India sought an ‘adequacy assessment’ from the EU in 2009/10 (no outcome has been announced), to ease compliance burdens in relation to outsourcing. By late 2010 it had no significant data protection laws in force. The Information Technology Act 2000 covered little of significance to data privacy, and amendments to it in 2008 which could create remedies for disclosure of ‘sensitive’ information depended on Rules yet to be made. A year later, the situation is quite different. India has implemented an extensive data privacy regime (limited to the private sector) through Rules made under s43A of the IT Act (as amended in 2008), which deals with negligence in providing and ‘maintaining reasonable security practices’ (April 2011). The essence of India’s data protection scheme seems to be that the Rules made under s43A comprise part of the obligations on companies to both have in place and to implement a comprehensive information security programme. Whether the whole s43A scheme is ultra vires, or even unconstitutional, may eventually be tested by the Courts, but for now it is the law. The Rules then set out a conventional set of data protection principles, provide data export limitations, and even attempt to control what use foreign recipients make of data from India when they use it in their own countries, an innovation sure to annoy those opposed to effective data protection. Enforcement of complaints is through a special system of investigation by Adjudicating Officers, with a right of appeal to the Cyber Appellate Tribunal (CAT). The whole system is as yet untested, but has the appearance of a serious data privacy regime, except for the absence of a DPA. In August 2011 the relevant Ministry seemed to panic about what it had done with these Rules, and issued a ‘Press Note’ which purported to ‘clarify’ them to the effect that they did not apply to companies in India and overseas involved in outsourcing relationships. The interpretations in the ‘Press Note’ attempt to defy the meaning of the words in the Rules and the legislation, and should be regarded with scepticism.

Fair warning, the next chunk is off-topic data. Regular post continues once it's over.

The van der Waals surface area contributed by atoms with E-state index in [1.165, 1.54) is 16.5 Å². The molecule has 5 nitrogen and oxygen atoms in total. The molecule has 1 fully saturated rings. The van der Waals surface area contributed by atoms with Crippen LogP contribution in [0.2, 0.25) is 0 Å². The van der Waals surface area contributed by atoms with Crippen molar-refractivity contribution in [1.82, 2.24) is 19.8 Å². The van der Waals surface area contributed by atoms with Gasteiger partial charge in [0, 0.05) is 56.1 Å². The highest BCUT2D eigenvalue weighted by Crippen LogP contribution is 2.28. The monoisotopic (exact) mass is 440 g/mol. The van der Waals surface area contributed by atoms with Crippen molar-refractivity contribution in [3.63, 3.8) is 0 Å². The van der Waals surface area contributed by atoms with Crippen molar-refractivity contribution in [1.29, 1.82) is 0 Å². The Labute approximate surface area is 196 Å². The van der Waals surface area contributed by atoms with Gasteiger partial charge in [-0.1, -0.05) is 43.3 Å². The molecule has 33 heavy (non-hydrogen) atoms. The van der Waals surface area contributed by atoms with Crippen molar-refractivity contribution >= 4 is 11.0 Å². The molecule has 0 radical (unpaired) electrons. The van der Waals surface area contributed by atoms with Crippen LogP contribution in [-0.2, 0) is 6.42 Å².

A draft Privacy Bill, 2011 (India Legislative Department, 2011) also became public, but has not been introduced into Parliament. If enacted, it will create a three person Data Protection Authority of India (DPAI). The Bill will also create a statutory right of privacy (another first for the Asia-Pacific), open-ended in its definition but including rights of confidentiality, freedom from surveillance, and protection of personal data (possibly including the specific rights under the s43A Rules system). The Bill also sets out a detailed data privacy code, somewhat different from that under the s43A Rules. The DPAI will have very extensive functions, including keeping a register of data controllers (a step out of keeping with all other Asia-Pacific laws), and strong powers to investigate the actions of any data controller and issue directions to them. Individuals will be able to lodge complaints against data controllers with the CAT, which would be empowered to make any orders it thinks fit including compensation. A bizarre aspect of the Bill, for a country seeking an EU adequacy finding, is that it limits its protection to Indian citizens. The Bill is very complex, including detailed controls on surveillance as well, but only a draft as yet, and will undoubtedly be modified very considerably before it progresses.
India is therefore one of the few countries to have enacted data privacy laws for its private sector, but not for its public sector. That may not prove to be tenable in the longer run.
Computer Law | Cyberspace Law | Human Rights Law | Intellectual Property
Date of this Version
Graham Greenleaf, "India’s U-turns on Data Privacy" (October 2011). University of New South Wales Faculty of Law Research Series 2011. Working Paper 45.